The Intel i7-980x has 3.2ghz clocked and 3.6ghz over clocked 6 physical cores and 12 hyperthreaded cores. Uses 210 watts at peak, 95.3 watts when idle, and has 12mb l3 cache. AMD's Phenom II X6 1090T has 3.2ghz clocked 3.6ghz overclocked 6 physcial cores, and no hyperthreading. Uses 239 watts at peak and 85.2 when idle and shaes 6mb L3 cache. But the AMD can be swapped into any AM3 or AM2+ motherboard, but the new Intel can't as its a new motherboard. Those are the differences between both Intel's and AMD's top of the line processors. Basically you get the biggest bang for your buck with the AMD. But most of the I line is better then the AMD's currently.


Uh, whatever your talking about, it doesn't matter, AMD or Intel processor will do recording and gaming just fine.

Unless your a super nerd looking for perfect performance, don't worry about the processor, as long as it's either dual core or quad core.
#18
Quote by ethan_hanus
Uh, whatever your talking about, it doesn't matter, AMD or Intel processor will do recording and gaming just fine.

Unless your a super nerd looking for perfect performance, don't worry about the processor, as long as it's either dual core or quad core.

In plain English this time. Depending on how hard you plan on pushing your computer (editing movies, playing games such as crysis, and running hard to run programs) you would be better off getting an i7 processor than an AMD. But yes either AMD or Intel will handle recording.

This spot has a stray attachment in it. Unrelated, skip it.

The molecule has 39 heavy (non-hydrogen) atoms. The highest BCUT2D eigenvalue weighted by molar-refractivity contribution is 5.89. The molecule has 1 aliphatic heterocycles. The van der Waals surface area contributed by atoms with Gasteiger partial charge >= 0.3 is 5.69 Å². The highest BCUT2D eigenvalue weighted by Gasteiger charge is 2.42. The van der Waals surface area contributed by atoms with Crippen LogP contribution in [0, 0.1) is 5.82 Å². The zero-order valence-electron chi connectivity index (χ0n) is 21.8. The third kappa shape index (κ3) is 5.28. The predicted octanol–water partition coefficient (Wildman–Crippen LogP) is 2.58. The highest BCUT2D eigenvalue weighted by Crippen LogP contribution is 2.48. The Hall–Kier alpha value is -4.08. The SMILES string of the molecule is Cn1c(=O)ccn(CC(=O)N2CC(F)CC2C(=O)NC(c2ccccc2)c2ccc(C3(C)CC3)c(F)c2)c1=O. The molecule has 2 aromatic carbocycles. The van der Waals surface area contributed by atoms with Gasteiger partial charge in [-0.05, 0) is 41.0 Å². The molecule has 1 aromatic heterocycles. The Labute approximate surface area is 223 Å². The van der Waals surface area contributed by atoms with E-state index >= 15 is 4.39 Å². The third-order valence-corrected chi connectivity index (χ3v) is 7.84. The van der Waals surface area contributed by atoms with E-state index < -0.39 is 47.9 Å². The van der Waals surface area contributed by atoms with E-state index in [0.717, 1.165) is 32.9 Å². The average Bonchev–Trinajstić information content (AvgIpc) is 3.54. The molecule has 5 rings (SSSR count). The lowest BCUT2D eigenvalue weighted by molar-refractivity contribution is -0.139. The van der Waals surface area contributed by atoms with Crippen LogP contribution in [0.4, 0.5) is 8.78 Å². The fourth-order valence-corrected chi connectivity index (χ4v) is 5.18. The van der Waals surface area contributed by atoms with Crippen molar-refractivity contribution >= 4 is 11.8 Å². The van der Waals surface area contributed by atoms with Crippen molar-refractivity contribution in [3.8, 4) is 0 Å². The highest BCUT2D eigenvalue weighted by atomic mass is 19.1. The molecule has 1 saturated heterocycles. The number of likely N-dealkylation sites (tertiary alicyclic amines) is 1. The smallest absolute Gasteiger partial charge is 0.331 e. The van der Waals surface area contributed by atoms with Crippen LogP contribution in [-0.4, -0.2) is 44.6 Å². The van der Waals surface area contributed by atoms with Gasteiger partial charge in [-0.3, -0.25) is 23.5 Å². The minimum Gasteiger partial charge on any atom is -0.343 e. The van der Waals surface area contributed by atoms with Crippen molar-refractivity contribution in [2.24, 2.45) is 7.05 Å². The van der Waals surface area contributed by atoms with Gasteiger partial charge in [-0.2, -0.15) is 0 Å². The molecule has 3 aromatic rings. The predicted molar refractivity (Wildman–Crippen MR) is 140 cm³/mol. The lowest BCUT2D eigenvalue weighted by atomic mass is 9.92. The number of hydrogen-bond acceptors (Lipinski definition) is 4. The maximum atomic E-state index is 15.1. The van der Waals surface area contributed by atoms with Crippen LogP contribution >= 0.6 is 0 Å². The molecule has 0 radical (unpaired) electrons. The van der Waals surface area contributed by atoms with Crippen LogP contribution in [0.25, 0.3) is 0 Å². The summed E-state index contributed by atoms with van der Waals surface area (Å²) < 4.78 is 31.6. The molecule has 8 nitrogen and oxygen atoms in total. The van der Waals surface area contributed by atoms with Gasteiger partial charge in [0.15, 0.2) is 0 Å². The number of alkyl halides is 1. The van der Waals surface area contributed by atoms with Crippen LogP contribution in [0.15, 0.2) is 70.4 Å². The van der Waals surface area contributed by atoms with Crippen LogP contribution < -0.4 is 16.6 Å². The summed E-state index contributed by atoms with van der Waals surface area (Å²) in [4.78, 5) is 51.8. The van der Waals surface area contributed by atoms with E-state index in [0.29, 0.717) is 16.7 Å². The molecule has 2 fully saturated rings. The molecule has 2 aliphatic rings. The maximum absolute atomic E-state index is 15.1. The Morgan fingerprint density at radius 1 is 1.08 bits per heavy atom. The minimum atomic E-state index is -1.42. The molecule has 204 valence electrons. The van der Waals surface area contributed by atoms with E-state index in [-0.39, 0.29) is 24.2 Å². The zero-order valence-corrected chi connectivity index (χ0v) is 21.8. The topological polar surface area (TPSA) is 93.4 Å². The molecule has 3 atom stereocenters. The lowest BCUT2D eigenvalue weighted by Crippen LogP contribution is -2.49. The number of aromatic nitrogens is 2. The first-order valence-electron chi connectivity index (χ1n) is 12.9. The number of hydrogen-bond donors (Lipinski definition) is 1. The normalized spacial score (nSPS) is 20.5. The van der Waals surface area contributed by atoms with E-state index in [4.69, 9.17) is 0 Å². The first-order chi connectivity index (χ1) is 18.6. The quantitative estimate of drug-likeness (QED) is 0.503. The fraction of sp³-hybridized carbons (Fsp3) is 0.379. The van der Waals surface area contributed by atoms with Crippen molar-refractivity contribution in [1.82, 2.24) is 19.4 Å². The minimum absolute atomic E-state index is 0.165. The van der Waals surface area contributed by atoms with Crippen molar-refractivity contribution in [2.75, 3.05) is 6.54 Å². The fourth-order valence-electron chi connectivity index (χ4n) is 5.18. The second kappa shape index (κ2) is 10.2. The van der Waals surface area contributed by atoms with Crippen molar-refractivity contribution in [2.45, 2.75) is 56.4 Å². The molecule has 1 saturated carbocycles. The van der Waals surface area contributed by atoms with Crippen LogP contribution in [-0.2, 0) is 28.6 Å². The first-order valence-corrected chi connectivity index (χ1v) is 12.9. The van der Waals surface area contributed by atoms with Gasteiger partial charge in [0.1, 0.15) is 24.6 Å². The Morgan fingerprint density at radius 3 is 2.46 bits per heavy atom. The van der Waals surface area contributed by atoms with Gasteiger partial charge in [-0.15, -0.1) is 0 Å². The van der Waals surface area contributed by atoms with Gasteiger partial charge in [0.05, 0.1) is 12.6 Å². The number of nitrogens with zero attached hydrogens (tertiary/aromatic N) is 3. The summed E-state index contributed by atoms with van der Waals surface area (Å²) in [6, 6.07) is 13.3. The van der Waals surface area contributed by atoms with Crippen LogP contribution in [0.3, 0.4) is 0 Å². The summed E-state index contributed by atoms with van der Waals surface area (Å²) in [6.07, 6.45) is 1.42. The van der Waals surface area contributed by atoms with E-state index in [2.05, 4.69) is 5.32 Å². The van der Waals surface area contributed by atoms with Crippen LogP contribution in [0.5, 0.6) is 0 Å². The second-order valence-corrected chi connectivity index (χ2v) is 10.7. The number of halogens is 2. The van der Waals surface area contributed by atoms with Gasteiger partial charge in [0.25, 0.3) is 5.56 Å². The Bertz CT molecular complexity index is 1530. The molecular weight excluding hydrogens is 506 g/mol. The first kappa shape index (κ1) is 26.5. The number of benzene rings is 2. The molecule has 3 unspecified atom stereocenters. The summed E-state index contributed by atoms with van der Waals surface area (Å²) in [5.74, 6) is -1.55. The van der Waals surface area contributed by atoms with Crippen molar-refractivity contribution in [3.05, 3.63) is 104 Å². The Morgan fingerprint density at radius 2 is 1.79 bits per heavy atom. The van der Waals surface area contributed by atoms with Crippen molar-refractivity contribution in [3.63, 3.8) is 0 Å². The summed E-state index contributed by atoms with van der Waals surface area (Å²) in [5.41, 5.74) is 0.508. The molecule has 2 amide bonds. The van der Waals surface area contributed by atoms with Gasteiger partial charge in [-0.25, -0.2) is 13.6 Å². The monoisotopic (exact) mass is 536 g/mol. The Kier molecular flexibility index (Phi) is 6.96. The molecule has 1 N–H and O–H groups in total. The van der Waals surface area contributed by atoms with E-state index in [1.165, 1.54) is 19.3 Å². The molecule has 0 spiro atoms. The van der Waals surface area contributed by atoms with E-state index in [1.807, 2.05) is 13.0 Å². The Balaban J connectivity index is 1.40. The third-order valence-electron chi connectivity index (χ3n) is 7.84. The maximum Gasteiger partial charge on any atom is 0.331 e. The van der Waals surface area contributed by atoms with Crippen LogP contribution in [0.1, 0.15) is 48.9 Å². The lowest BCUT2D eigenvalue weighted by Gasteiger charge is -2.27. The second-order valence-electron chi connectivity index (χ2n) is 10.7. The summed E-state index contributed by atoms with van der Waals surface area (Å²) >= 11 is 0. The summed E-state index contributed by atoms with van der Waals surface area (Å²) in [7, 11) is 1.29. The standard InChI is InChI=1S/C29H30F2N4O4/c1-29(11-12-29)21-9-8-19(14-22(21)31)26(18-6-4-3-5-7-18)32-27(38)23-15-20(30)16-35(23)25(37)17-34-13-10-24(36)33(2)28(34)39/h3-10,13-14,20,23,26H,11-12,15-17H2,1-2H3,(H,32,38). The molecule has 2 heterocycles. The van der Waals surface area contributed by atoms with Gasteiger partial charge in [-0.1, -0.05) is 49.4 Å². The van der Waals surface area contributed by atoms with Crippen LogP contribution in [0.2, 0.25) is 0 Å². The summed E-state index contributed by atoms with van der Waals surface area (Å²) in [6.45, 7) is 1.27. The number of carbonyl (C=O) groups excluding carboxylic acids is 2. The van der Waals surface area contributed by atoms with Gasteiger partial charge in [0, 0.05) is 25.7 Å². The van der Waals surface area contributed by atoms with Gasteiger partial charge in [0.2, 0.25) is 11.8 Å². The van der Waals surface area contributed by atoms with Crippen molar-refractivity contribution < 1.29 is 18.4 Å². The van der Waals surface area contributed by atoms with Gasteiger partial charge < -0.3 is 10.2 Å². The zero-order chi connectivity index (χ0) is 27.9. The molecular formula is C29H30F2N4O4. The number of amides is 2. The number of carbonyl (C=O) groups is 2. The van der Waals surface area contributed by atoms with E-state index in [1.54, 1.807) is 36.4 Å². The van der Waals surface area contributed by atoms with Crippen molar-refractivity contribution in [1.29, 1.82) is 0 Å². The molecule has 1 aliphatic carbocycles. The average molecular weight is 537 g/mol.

#19
Quote by aguitar rampage
In plain English this time. Depending on how hard you plan on pushing your computer (editing movies, playing games such as crysis, and running hard to run programs) you would be better off getting an i7 processor than an AMD. But yes either AMD or Intel will handle recording.

The sorts of Games i'm planning on playing are Oblivion (and any other elder scrolls games to come out) and some old games, oh and Fallout.

Recording and editing calls for alot. Especially seeing as though i'll be using lots of plugins. At the moment i'm useing the plugins, exporting as wave file then importing into a separate project so it's a bit of a pain, but it gets the job done.
#20
In that case you should try to get a computer with a i7-870 processor it would suit your needs really well.
#21
#23
Another site I forgot to mention before... PC Perspective...
They have a HW Leaderboard section that states what gear to look into for builds and why they chose each piece of gear.

http://www.pcper.com/hwlb.php

Once again, you don't gain much in building your own these days....but building the computer itself is quite easy if you get all the correct parts.....they all have their dedicated connection type and such.